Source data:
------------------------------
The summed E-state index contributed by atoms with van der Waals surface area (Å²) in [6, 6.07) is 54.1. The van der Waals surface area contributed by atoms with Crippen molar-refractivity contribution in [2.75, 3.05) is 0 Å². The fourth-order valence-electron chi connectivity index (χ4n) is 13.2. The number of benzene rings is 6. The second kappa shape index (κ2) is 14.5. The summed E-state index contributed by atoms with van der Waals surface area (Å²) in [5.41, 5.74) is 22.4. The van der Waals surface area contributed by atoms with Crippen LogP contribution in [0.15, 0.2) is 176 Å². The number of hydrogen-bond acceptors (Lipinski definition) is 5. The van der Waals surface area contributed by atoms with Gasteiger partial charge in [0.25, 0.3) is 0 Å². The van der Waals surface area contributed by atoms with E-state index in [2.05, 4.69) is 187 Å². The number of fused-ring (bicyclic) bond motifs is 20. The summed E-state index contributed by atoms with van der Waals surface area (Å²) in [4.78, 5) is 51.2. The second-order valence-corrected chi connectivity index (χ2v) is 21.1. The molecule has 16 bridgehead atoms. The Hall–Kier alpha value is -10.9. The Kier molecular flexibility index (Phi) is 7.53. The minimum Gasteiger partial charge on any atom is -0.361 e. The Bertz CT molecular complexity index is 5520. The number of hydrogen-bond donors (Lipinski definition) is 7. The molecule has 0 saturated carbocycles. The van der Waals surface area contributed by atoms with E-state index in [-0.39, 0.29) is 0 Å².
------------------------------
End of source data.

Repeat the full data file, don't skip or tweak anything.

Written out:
The summed E-state index contributed by atoms with van der Waals surface area (Å²) in [6, 6.07) is 54.1. The van der Waals surface area contributed by atoms with Crippen molar-refractivity contribution in [2.75, 3.05) is 0 Å². The fourth-order valence-electron chi connectivity index (χ4n) is 13.2. The number of benzene rings is 6. The second kappa shape index (κ2) is 14.5. The summed E-state index contributed by atoms with van der Waals surface area (Å²) in [5.41, 5.74) is 22.4. The van der Waals surface area contributed by atoms with Crippen LogP contribution in [0.15, 0.2) is 176 Å². The number of hydrogen-bond acceptors (Lipinski definition) is 5. The van der Waals surface area contributed by atoms with Gasteiger partial charge in [0.25, 0.3) is 0 Å². The van der Waals surface area contributed by atoms with E-state index in [2.05, 4.69) is 187 Å². The number of fused-ring (bicyclic) bond motifs is 20. The summed E-state index contributed by atoms with van der Waals surface area (Å²) in [4.78, 5) is 51.2. The second-order valence-corrected chi connectivity index (χ2v) is 21.1. The molecule has 16 bridgehead atoms. The Hall–Kier alpha value is -10.9. The Kier molecular flexibility index (Phi) is 7.53. The minimum Gasteiger partial charge on any atom is -0.361 e. The Bertz CT molecular complexity index is 5520. The number of hydrogen-bond donors (Lipinski definition) is 7. The molecule has 0 saturated carbocycles. The van der Waals surface area contributed by atoms with E-state index in [-0.39, 0.29) is 0 Å².